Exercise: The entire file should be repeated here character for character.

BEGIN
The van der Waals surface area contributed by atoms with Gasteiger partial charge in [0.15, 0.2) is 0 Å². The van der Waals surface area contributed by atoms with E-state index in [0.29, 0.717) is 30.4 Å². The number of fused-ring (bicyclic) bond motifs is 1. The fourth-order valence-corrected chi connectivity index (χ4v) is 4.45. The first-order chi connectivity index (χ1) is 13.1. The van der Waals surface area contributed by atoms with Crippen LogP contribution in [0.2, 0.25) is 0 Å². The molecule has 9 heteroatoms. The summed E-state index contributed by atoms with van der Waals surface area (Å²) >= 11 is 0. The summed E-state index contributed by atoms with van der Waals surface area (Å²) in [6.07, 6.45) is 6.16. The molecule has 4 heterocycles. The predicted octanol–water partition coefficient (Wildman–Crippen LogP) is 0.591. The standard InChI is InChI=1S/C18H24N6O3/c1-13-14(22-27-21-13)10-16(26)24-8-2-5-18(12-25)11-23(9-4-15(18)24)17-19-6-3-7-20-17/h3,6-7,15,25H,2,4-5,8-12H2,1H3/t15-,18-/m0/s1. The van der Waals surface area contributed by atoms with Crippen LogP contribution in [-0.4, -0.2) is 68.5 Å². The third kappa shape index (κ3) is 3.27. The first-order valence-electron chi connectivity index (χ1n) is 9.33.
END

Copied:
The van der Waals surface area contributed by atoms with Gasteiger partial charge in [0.15, 0.2) is 0 Å². The van der Waals surface area contributed by atoms with E-state index in [0.29, 0.717) is 30.4 Å². The number of fused-ring (bicyclic) bond motifs is 1. The fourth-order valence-corrected chi connectivity index (χ4v) is 4.45. The first-order chi connectivity index (χ1) is 13.1. The van der Waals surface area contributed by atoms with Crippen LogP contribution in [0.2, 0.25) is 0 Å². The molecule has 9 heteroatoms. The summed E-state index contributed by atoms with van der Waals surface area (Å²) >= 11 is 0. The summed E-state index contributed by atoms with van der Waals surface area (Å²) in [6.07, 6.45) is 6.16. The molecule has 4 heterocycles. The predicted octanol–water partition coefficient (Wildman–Crippen LogP) is 0.591. The standard InChI is InChI=1S/C18H24N6O3/c1-13-14(22-27-21-13)10-16(26)24-8-2-5-18(12-25)11-23(9-4-15(18)24)17-19-6-3-7-20-17/h3,6-7,15,25H,2,4-5,8-12H2,1H3/t15-,18-/m0/s1. The van der Waals surface area contributed by atoms with Crippen LogP contribution in [-0.4, -0.2) is 68.5 Å². The third kappa shape index (κ3) is 3.27. The first-order valence-electron chi connectivity index (χ1n) is 9.33.